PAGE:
Words of Advice:

"Never Feel Sorry For Anyone Who Owns an Airplane."-- Tina Marie

"
If Something Seems To Be Too Good To Be True, It's Best To Shoot It, Just In Case." -- Fiona Glenanne

"
Flying the Airplane is More Important than Radioing Your Plight to a Person on the Ground
Who is Incapable of Understanding or Doing Anything About It.
" -- Unknown

"There seems to be almost no problem that Congress cannot, by diligent efforts and careful legislative drafting, make ten times worse." -- Me

"What the hell is an `Aluminum Falcon'?" -- Emperor Palpatine

"Eck!" -- George the Cat

Sunday, July 26, 2009

FAA-- "Feds Against Aviation"

I stopped by the FBO at my home airport earlier this summer. The woman at the desk was typing something up on the computer, which I've rarely seen her do before. So I asked, out of idle curiosity, what she was doing. She said she was typing up a "business case" for selling charts. I noted that they already sold charts.

Well, it seems that the jolly bastards at the FAA are going to stop distributing charts to every chart seller that does not do at least $5,000 in volume each year. Which most small airports do not.

The standard VFR chart is a "sectional chart". They cost about eight or nine bucks a pop and they come out twice a year. Most pilots who don't do a lot of cross-country flying need only the local sectional. They might also buy the local regional Airport and Facility Directory for about six bucks; the A/FD is published every two months or so. If you fly near a big city, you may need a chart of the local Class B area, what was formerly known as a TCA Chart, for about another six bucks or so.

That's not a lot of stuff, $56- $70 or so. You'd need a hundred active local pilots who keep everything current in order to make the FAA's minimum and, to be frank about it, a lot of guys don't bother. It's not like the airports move around the map and if you do a computerized briefing before each flight, you'll catch the changes. A lot of the chart purchases come from pilots at the airports who see the rack of charts and realize that they need one or two.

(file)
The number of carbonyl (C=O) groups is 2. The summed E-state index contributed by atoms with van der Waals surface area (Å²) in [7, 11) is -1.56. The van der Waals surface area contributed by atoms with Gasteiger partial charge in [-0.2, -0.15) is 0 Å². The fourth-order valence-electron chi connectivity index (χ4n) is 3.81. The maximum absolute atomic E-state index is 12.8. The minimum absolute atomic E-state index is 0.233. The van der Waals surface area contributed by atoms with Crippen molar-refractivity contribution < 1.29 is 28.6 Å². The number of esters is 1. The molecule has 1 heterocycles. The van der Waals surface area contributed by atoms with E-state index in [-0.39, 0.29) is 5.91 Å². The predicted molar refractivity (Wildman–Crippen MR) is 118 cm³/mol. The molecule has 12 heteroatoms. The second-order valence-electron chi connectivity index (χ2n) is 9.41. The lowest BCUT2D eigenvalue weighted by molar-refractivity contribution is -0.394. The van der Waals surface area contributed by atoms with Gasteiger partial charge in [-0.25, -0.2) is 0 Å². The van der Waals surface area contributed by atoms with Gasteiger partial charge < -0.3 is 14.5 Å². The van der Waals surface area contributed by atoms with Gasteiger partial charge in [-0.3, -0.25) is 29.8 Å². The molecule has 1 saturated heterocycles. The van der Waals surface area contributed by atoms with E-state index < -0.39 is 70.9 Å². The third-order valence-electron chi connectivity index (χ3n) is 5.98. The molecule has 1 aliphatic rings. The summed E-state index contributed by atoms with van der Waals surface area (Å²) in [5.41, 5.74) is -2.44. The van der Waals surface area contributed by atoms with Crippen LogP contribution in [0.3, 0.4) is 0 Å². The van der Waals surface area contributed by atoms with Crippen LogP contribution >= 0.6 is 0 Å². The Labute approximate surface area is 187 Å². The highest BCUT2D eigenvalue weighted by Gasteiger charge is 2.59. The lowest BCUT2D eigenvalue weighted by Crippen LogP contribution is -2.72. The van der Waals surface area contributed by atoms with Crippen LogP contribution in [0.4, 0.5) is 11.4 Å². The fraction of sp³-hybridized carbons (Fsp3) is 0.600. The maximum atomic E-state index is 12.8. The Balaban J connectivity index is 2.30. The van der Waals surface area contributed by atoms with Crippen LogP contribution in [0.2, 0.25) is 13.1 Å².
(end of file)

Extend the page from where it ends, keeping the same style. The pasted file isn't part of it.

The FAA, obviously, wants to push people to using the online chart retailers. I don't think that is good, as it just means that more people will be flying around with outdated charts. That's almost too much of a common-sense conclusion for the FAA, I guess.

5 comments:

PhysioProf said...

This may be a stupid question, but why would these charts have to change twice a year?

Comrade E.B. Misfit said...

That's how often the Feds issue them. The old ones become "obsolete for navigation".

Anonymous said...

Government annoyingly and unnecessarily intruding into something? The Hell you say!

Eck! said...

I guess they forgot it's all about safety... and thanks to the repubs they have a budget issue soo.. it's mail order maps. Feh!

While airports don't move, towers do pop up and other objects to forward flight
like tall cranes and what not do.

again das gov does not so much.

Eck!

Sarah said...

Yes, it's a shame. The small airports won't have charts anymore so it's mail order or visit the big airport ( if there is one nearby. )

If anyone is curious, here is a link to an online version of the VFR sectionals: skyvector

There is an awful lot of information packed on these charts, and frequencies, nav aids, even airports do come and (more usually) go.